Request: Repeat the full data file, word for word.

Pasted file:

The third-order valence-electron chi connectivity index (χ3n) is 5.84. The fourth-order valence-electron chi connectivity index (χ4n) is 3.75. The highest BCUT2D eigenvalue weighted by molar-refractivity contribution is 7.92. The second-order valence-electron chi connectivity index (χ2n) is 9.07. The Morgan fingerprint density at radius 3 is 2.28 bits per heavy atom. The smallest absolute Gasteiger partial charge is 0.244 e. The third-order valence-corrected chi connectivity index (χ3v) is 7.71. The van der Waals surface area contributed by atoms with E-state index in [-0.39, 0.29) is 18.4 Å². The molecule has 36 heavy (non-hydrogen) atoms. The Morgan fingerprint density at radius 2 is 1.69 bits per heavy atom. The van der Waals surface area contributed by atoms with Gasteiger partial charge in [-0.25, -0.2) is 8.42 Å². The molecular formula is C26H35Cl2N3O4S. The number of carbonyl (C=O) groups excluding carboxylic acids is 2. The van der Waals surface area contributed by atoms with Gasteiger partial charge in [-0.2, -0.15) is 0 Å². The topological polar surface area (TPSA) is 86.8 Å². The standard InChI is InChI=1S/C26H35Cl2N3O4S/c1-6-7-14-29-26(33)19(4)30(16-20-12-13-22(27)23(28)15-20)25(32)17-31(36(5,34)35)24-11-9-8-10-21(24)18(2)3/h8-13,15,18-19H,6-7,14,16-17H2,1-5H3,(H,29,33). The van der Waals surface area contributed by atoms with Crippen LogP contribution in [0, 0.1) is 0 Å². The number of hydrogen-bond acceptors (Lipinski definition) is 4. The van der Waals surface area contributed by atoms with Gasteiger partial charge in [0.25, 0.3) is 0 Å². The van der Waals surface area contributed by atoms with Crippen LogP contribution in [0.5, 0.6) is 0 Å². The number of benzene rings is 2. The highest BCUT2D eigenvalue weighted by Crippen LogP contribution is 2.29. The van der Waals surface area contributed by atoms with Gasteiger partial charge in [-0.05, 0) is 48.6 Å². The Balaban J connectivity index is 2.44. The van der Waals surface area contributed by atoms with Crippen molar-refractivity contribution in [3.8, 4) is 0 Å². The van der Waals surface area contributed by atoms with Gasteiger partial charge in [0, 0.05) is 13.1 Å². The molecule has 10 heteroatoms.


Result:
The third-order valence-electron chi connectivity index (χ3n) is 5.84. The fourth-order valence-electron chi connectivity index (χ4n) is 3.75. The highest BCUT2D eigenvalue weighted by molar-refractivity contribution is 7.92. The second-order valence-electron chi connectivity index (χ2n) is 9.07. The Morgan fingerprint density at radius 3 is 2.28 bits per heavy atom. The smallest absolute Gasteiger partial charge is 0.244 e. The third-order valence-corrected chi connectivity index (χ3v) is 7.71. The van der Waals surface area contributed by atoms with E-state index in [-0.39, 0.29) is 18.4 Å². The molecule has 36 heavy (non-hydrogen) atoms. The Morgan fingerprint density at radius 2 is 1.69 bits per heavy atom. The van der Waals surface area contributed by atoms with Gasteiger partial charge in [-0.25, -0.2) is 8.42 Å². The molecular formula is C26H35Cl2N3O4S. The number of carbonyl (C=O) groups excluding carboxylic acids is 2. The van der Waals surface area contributed by atoms with Gasteiger partial charge in [-0.2, -0.15) is 0 Å². The topological polar surface area (TPSA) is 86.8 Å². The standard InChI is InChI=1S/C26H35Cl2N3O4S/c1-6-7-14-29-26(33)19(4)30(16-20-12-13-22(27)23(28)15-20)25(32)17-31(36(5,34)35)24-11-9-8-10-21(24)18(2)3/h8-13,15,18-19H,6-7,14,16-17H2,1-5H3,(H,29,33). The van der Waals surface area contributed by atoms with Crippen LogP contribution in [0, 0.1) is 0 Å². The number of hydrogen-bond acceptors (Lipinski definition) is 4. The van der Waals surface area contributed by atoms with Gasteiger partial charge in [0.25, 0.3) is 0 Å². The van der Waals surface area contributed by atoms with Crippen LogP contribution in [0.5, 0.6) is 0 Å². The number of benzene rings is 2. The highest BCUT2D eigenvalue weighted by Crippen LogP contribution is 2.29. The van der Waals surface area contributed by atoms with Gasteiger partial charge in [-0.05, 0) is 48.6 Å². The Balaban J connectivity index is 2.44. The van der Waals surface area contributed by atoms with Crippen molar-refractivity contribution in [3.8, 4) is 0 Å². The van der Waals surface area contributed by atoms with Gasteiger partial charge in [0, 0.05) is 13.1 Å². The molecule has 10 heteroatoms.